Anyone who would deliberately lie about citations, awards, or medals earned is a loser who has to rely on the efforts of others to feel better about themselves. Thats a sad way to live a life. I'm not sure if they deserve pity or contempt.
"Stolen Valor" law under attack
With nothing much held sacred anymore, you knew this had to come:
The federal courts are wrestling with a question of both liberty and patriotism:
Does the First Amendment right to free speech protect people who lie about being war heroes?
At issue is a three-year-old federal law called the Stolen Valor Act that makes it a crime punishable by up to a year in jail to falsely claim to have received a medal from the U.S. military. It is a crime even if the liar makes no effort to profit from his stolen glory.
Attorneys in Colorado and California are challenging the law on behalf of two men charged, saying the First Amendment protects almost all speech that doesn't hurt someone else.
Neither man has been accused by prosecutors of seeking financial gain for himself.
Maybe I misunderstand the intent of the First Amendment, but I've always been under the impression that it protected political speech; i.e. Congress could make no law which stifled or prohibited political speech. The idea was to prevent the sitting government from essentially outlawing the speech of those who didn't agree with it.
So how is lying about a medal "political speech"? And why should a lie be protected anyway? Of course, it shouldn't.
So let's trivialize the offense and exaggerate the "problem" shall we?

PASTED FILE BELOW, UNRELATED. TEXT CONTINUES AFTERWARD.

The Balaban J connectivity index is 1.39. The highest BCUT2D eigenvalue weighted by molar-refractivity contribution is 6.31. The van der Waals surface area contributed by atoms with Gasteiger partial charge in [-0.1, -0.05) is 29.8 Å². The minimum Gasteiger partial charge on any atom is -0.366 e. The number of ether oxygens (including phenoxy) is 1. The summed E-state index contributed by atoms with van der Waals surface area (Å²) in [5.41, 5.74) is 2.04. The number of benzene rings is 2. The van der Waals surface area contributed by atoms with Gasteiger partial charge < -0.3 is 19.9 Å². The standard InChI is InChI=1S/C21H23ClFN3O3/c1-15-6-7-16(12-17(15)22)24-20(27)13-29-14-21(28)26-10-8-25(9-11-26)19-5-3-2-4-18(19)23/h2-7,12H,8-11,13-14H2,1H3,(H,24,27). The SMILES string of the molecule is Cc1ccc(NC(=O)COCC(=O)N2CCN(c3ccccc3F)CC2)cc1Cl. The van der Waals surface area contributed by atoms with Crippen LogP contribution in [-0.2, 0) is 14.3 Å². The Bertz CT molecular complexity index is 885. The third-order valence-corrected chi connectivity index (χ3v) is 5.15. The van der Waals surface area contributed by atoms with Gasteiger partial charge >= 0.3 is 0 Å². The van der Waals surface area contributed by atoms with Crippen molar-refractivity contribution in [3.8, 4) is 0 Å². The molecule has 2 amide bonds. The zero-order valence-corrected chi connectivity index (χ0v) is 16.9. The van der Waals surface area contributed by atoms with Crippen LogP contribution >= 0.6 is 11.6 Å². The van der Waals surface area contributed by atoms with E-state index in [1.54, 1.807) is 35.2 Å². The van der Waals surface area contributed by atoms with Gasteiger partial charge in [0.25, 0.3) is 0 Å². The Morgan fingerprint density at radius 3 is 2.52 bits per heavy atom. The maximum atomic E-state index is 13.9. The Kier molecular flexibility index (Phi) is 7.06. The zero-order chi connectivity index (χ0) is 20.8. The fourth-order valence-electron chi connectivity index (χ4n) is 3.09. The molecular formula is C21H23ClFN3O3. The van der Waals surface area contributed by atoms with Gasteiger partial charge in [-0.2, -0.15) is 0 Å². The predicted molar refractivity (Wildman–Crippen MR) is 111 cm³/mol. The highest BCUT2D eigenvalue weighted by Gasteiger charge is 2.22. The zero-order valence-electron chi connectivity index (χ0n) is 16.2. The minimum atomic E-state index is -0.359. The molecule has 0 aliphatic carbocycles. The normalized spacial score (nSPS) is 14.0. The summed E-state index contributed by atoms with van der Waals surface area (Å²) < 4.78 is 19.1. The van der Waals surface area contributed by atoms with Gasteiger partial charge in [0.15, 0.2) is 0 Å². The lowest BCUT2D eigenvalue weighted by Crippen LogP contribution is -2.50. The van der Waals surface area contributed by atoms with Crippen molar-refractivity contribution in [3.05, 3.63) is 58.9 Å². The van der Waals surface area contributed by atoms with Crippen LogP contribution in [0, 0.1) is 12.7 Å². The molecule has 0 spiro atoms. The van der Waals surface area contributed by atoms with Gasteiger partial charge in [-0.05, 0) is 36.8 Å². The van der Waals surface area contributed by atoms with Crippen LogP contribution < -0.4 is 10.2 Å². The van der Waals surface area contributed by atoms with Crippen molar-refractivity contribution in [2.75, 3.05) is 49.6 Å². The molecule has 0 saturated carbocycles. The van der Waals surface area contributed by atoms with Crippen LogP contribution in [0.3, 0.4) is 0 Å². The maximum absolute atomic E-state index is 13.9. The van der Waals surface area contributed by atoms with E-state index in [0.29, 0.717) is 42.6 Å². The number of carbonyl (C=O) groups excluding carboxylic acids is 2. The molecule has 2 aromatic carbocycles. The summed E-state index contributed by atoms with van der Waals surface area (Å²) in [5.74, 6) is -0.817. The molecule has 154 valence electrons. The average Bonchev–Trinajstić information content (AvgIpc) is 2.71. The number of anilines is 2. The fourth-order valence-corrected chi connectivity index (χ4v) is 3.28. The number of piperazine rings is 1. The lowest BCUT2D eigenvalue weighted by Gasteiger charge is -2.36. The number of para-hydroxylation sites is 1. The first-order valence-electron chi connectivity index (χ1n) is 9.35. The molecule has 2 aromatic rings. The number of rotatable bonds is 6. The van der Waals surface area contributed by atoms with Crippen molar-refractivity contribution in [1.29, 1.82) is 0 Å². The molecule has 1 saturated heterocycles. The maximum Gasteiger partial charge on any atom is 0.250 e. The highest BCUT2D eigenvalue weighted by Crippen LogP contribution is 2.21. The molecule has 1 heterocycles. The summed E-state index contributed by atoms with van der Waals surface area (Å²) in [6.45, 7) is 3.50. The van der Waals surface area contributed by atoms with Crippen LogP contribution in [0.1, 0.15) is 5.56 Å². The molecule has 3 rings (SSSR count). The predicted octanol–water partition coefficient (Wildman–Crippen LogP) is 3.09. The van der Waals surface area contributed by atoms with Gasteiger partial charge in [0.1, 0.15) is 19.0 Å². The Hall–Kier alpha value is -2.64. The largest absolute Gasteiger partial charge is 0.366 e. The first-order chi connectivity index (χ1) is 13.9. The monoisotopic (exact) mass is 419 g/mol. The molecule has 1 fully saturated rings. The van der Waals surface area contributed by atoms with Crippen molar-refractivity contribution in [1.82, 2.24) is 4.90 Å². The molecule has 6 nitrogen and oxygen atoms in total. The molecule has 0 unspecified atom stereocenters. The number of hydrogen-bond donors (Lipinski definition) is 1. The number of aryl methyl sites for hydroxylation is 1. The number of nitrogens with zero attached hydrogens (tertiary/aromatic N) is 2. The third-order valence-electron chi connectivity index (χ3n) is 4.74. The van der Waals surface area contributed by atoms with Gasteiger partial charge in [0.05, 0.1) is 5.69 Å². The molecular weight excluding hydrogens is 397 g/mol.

Jonathan Turley, a professor at George Washington University Law School who is not involved in the two cases, said the Stolen Valor Act raises serious constitutional questions because it in effect bans bragging or exaggerating about yourself.
"Half the pickup lines in bars across the country could be criminalized under that concept," he said.
For heaven sake, this isn't about "pickup lines in a bar". This is about mooks like the guy just busted in Houston parading around as a Army BG. It is about those that use and feed off of the valor, honor and respect of others who've earned medals to advance their own pathetic lives.
Defense attorneys say the law is problematic in the way it does not require the lie to be part of a scheme for gain. Turley said someone lying about having a medal to profit financially should instead be charged with fraud.
So it is only "fraud" if they profit financially?
Is it legal to pretend you're a doctor? A lawyer? Even if you don't profit financially?
Of course not.
It's as much a fraud as what defense attorney's are trying to wave off here. And so is impersonating an officer, or NCO or any member of the military. It isn't just about financial profit. It's also about theft. These people attempt to steal what someone else has earned for their own purposes.
That's the case with any lie - it has a purpose or there's no reason for it to be told in the first place. MOH awardee Pete Lemon notes that claiming to be what you aren't can bring "undeserved rewards": "It gives you the power to entice somebody into marriage," he said. "It could give you the power to be able to join an organization, get special treatment with regards to getting tickets to a football game, getting license plates, getting preferential treatment in a job situation."
As for the attempt at a First Amendment defense, presidential historian Doug Sterner points out that our first president, George Washington, saw no First Amendment defense for imposters: Sterner noted that Washington created the Purple Heart, the nation's first military decoration, and wrote: "Should any who are not entitled to these honors have the insolence to assume the badges of them, they shall be severely punished."
"I think that speaks to the intent of the framers," Sterner said, "that George Washington saw this kind of lie outside the scope of this freedom-of-speech issue."
Keep an eye on this. If successful, an appeal will be necessary and the milblog community (and the whole blogging world) needs to get behind any such effort. The "Stolen Valor" act is both necessary and, at least in my opinion, constitutional, and if it should be successfully challenged, it is not a law we should let be discarded over false charges of prohibiting "free speech".